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Celtics-Pelicans preview: Can C's slow down Anthony Davis?

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Celtics-Pelicans preview: Can C's slow down Anthony Davis?

As the NBA trade deadline drew near, Celtics Nation was hoping tonight’s matchup between Boston and New Orleans would be Anthony Davis returning to where his pro career began.

He’s still with the Pelicans, doing what Davis has done for most of his career – dominate play.

But there’s a new twist now … he’s also winning. 

That’s why the 6-foot-10 Davis is no longer seen as a player that might be on the move anytime soon. 

He’s not just one of the league’s best players, but a bonafide MVP candidate whose stock as an elite player is even greater since New Orleans lost DeMarcus Cousins (ruptured Achilles tendon) for the season on Jan. 26. 

Since Cousins’ season-ending injury, New Orleans (39-30) has a 12-9 record with Davis averaging 31.1 points, 12.8 rebounds, 3.2 blocks and 2.3 steals per game in that span. 

Davis is also averaging 7.8 free throws per game which ranks fourth in the NBA, although you wouldn’t know he was among the league leaders in that category based on the postgame rant by his coach Alvin Gentry following New Orleans’ 107-101 loss to Houston on Saturday night. 

“A.D. (Anthony Davis) never gets a call,” a visibly angry Gentry told reporters following the loss. “He never gets a call. We talk about them holding him. We talk about them grabbing him on rolls. We talk about them coming under him on post-ups. He never gets a call; not one. And you know why? Because he doesn’t (bleep) complain about it. He just keeps playing the game.”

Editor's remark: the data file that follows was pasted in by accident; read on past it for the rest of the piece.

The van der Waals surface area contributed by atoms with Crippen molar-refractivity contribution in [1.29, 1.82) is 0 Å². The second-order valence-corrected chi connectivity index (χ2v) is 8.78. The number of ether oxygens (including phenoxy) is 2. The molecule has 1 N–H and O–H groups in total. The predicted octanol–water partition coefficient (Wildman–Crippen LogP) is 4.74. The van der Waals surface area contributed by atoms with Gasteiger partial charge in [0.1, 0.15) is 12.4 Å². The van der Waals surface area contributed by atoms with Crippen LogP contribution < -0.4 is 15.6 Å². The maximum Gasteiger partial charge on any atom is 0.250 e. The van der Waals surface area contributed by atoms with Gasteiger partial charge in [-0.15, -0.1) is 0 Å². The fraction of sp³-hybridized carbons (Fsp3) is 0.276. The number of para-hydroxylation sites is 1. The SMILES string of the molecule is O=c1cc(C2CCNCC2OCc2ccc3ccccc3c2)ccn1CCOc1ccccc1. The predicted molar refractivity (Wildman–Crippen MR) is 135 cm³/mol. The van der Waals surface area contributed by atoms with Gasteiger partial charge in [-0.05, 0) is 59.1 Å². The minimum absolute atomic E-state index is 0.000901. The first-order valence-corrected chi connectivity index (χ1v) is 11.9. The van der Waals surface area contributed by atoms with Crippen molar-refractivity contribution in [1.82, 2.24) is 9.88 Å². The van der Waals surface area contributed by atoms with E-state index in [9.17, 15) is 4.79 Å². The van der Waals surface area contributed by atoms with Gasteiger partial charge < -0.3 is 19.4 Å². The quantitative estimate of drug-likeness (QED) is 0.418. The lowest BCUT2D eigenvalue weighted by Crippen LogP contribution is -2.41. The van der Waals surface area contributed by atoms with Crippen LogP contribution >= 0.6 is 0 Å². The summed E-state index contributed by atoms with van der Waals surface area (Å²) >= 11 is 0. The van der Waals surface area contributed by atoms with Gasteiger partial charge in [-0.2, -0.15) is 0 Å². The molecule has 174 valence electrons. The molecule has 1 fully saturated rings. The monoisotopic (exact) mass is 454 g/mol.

Regardless of how often he gets to the line, Davis is still putting up MVP-caliber numbers this season in Cousins’ absence. 

But it’s not like Davis’ stat line this season overall – 28.0 points, 11.2 rebounds, 2.3 assists, 2.4 blocks and 1.5 steals – didn’t stand out for all the right reasons, either.

However, Davis’ shine isn’t quite as bright now with the Pelicans losing four of their last five games which has dropped New Orleans (39-30) down to the eighth and final playoff spot and just 1.5 games ahead of the Los Angeles Clippers (37-31).

So, the Celtics come into town facing not only one of the better teams in the West, but a club that is absolutely starving for a win.

While Boston (47-22) certainly wants to come into the Big Easy and get a victory, its impact on the Celtics’ playoff hopes is non-existent. 

Boston has the second-best record in the East and trail Toronto (52-17) by five games with 13 remaining. They face the Raptors two more times this season, but even if they win both of those games and thus the head-to-head series, it likely won’t come into play because of Toronto likely finishing with the best record in the East. 

And behind Boston in the standings is Cleveland (40-29), another injury-riddled team that’s seven games behind the Celtics in the standing and has shown no signs of threatening to gain ground on Boston. 

So regardless of how the Celtics fare, it’s likely they will remain sandwiched between Toronto and Cleveland in terms of playoff seedings are concerned. 

And that might factor into who plays – and who doesn’t – for Boston in these final few games of the regular season. 

Boston’s Daniel Theis suffered a season-ending torn meniscus injury in his left knee, and Marcus Smart’s right thumb injury will keep him out for the rest of the regular season with the earliest he might be back being the latter stages of the first round of the playoffs, or sometime during the second round if the Celtics advance that far. 

Boston must also make sure Kyrie Irving and his sore left knee, are good to go for the playoffs. In addition, the Celtics must work Jaylen Brown back into the fold after he suffered a concussion that has kept him out of Boston’s last three games. 

Celtics coach Brad Stevens has made a point of not allowing himself or his players to use their injury situation as an excuse for not playing good basketball. 

But he knows good basketball for his injury-riddled roster, involves players elevating their play.

“We’re going to be in the process of really looking at ourselves and redistributing responsibility on our team without guys going outside of what they do best,” Stevens said, adding, “We’re going to have to figure out how to play our best basketball.”